Faster Transforms (Precompiled)

Hi all,

I spent some time tracking down the biggest bottleneck in the training phase, which turned out to be the transforms on the input images. 500-3000 tiles need to be interactively transformed using the below Composition, which takes 5-20 seconds. I tried a variety of python tricks to speed things up (pre-allocating lists, generators, chunking), to no avail. I already use multiple workers. The issue seems to be each individual transforms takes some time, and it really adds up:

  self.img_finalize = transforms.Compose([
            transforms.ToPILImage(), # 1 s.
            transforms.RandomRotation(25), # 2 s.
            transforms.RandomResizedCrop(1024, scale=(0.5, 1.5), ratio=(.8,1.2), interpolation=2), # 0.5 s.
            transforms.Resize(resolution), # 0.5 s.
            transforms.RandomHorizontalFlip(p=0.5), # 0.5 s.
            transforms.RandomVerticalFlip(p=0.5), # 0.5 s.
            transforms.ColorJitter(brightness=0.2, contrast=0.1, saturation=0.05, hue=0.02), # 3 s.
            transforms.ToTensor(), # 2 s.
            transforms.Normalize((0.5, 0.5, 0.5), (0.5, 0.5, 0.5)), # 3 s.

Two things:

  1. I notice with the dataloader, every thread that was started needs to finish before any data is pushed to the GPU. If I add a print statement DONE at the end of the __getitem__() method and before the forward pass FOWARD, there is significant delay from the first DONE and first FORWARD, in fact there needs to be 16 (=n_workers) DONE's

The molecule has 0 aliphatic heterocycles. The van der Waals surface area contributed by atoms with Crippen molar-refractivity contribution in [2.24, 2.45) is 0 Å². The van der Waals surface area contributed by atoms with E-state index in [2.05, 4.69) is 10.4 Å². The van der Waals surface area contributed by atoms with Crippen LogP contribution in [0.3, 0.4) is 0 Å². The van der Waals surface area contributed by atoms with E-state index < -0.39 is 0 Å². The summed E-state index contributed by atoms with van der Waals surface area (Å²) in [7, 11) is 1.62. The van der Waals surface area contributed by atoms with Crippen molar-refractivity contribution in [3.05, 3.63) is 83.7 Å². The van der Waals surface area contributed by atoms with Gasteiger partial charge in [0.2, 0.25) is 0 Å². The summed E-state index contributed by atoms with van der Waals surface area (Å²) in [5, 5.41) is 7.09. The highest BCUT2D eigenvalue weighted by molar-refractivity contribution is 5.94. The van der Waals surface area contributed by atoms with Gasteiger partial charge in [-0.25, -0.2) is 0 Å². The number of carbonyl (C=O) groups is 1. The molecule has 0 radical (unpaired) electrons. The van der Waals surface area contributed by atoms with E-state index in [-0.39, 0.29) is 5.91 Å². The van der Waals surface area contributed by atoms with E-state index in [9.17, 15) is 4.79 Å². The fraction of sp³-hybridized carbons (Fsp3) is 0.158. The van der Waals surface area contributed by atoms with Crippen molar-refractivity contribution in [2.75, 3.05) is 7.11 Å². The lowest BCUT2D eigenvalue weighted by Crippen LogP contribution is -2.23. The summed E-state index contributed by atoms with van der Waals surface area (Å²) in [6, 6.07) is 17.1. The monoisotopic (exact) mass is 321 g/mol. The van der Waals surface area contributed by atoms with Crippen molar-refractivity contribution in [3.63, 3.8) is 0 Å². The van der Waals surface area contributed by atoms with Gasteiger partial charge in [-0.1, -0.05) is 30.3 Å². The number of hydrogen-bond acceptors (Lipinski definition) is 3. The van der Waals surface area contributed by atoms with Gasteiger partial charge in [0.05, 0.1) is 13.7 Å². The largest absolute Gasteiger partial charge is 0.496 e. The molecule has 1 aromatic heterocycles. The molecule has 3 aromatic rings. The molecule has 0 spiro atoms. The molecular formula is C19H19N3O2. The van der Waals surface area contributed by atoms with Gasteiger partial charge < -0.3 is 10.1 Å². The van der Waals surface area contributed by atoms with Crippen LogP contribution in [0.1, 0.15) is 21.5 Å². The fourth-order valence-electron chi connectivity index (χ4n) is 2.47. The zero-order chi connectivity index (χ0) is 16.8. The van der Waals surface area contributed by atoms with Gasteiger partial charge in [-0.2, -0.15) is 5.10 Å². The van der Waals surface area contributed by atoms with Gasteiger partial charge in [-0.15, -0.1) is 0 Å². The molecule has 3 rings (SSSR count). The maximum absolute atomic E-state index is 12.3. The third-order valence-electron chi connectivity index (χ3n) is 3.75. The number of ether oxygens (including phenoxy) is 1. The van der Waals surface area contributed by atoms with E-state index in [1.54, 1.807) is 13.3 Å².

This doesn’t happen if n_workers=None. I suspect some form of lock is implemented? I am working in the unusual situation where my batchsize is 1, but each batch is huge (it’s a MIL paradigm…). So it would be useful to process a batch asap once it’s __getitem__() method is done. This makes sense to me is batch_size > 1, as you need to be sure all batches are down before collating. But it’d be great if it could be relaxed if batch_size =1.

E.g. I see output like this, for example, and I don’t think this is the latency from sending to GPU (I checked that too, it’s much faster than the individual methods). Now it might be latency from sending from forked process to main?

  1. Is there any use in pre-compliling the transform? If there would be significant performance gains (and it’s possible), it’s something I definintely want to explore. Any advice or helpful links on this? I have some experience with exposing C++ to python.


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Hi there.
Each worker will process a whole batch. You need to use plenty of CPUs in order to make it to be efficient.